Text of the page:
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AD 46—c. AD The work features 50 biographies of notable historical figures, 46 of which are paired, as a way of drawing out their character through comparisons. Plutarch was particularly interested in exploring the moral character of his subjects through anecdotes about key moments in their lives, and wrote on themes such as heroism, stoicism and the relationship between the individual and the state.

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North dedicated his book to Queen Elizabeth I, with the disclaimer that he did not presume to be able to teach her anything, but rather had made this book to benefit her subjects. Shakespeare, in this play obsessed with Roman values, frequently takes his lead from Plutarch and North. However, Shakespeare also makes some significant changes. In Plutarch, the civil unrest is about the lack of protection against usury the unfair practices of money lenders such as charging extortionate rates of interest.

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Furthermore, Plutarch paints a more sympathetic version of the people, for example relating that some of them bear wounds from previous military service where Shakespeare makes them non-combatants. Page describes Lupercalia, the February festival in progress in Act 1, Scene 2, in which Antony has stripped for the race and Caesar asks him to touch Calpurnia. All Rights Reserved. OSO version 0. University Press Scholarship Online. Sign in. Not registered? Sign up. Publications Pages Publications Pages. Search my Subject Specializations: Select And yet he was for some time conversant in the schools, and had a controversy with Socrates the philosopher about the art of disputing, - not so much for the sake of contention as for the profit of arguing, as Xenophon tells us in his Commentaries of Socrates.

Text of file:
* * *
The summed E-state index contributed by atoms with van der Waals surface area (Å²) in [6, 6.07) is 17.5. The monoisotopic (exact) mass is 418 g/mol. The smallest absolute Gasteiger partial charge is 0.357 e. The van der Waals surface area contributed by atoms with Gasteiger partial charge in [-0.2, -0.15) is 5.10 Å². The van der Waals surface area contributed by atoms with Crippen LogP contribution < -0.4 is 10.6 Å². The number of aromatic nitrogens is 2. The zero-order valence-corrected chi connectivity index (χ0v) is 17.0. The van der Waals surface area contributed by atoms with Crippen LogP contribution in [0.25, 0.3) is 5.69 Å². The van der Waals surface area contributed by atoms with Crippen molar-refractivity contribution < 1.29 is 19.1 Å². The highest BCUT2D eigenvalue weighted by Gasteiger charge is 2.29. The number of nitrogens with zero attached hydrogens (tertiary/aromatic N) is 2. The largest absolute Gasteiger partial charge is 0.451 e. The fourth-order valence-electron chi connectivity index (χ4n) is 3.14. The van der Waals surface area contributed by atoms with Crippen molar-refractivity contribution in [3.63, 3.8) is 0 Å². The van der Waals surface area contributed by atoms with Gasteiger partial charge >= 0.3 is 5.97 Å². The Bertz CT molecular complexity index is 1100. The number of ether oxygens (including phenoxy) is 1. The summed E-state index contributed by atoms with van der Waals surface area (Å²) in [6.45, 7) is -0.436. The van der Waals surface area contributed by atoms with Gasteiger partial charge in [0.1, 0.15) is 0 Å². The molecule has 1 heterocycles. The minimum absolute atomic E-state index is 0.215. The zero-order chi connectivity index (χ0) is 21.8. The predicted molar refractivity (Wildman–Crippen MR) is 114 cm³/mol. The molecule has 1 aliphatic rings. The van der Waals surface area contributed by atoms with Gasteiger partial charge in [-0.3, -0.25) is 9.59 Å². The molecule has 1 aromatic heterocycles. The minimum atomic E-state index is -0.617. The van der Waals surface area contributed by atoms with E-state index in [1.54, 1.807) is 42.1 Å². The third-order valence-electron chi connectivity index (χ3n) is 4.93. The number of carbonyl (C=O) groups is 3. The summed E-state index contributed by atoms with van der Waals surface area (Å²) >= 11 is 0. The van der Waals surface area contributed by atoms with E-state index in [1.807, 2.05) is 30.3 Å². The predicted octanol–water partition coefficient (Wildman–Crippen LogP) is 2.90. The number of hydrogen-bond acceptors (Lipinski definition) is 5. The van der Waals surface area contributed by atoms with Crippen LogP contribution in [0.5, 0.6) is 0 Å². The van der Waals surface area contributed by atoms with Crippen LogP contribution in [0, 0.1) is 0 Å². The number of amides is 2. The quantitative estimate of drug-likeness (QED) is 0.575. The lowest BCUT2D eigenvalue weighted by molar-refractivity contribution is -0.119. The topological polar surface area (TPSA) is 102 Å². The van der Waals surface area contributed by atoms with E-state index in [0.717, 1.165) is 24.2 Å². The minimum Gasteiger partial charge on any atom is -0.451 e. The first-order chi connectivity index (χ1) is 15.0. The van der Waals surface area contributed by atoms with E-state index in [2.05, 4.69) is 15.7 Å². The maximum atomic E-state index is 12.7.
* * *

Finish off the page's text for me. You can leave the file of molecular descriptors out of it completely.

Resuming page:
At the request of some citizens, he wrote orations by which they defended their suits at law. Some say that he was the first that ever did any thing of this nature. For it is certain there is not one judicial oration extant written by any orator that lived before him, nor by his contemporaries either, as Themistocles , Aristeides , and Pericles ; though the times gave them opportunity, and there was need enough of their labour in such business.

Plutarch’s Lives

Not that we are to impute it to their lack of ability that they did nothing in this way, for we may inform ourselves of the contrary from what historians relate of each of them. Besides, if we inspect the most ancient of those known in history who had the same form and method in their pleadings, such as Alcibiades, Critias , Lysias , and Archinous, we shall find that they all followed Antiphon when he was old. For being a man of incomparable sagacity, he was the first that published instructions about oratory; and by reason of his profound learning, he was surnamed Nestor. Caecilius , in a tract which he wrote about him, supposes him to have been Thucydides ' pupil, from what Antiphon delivered in praise of him.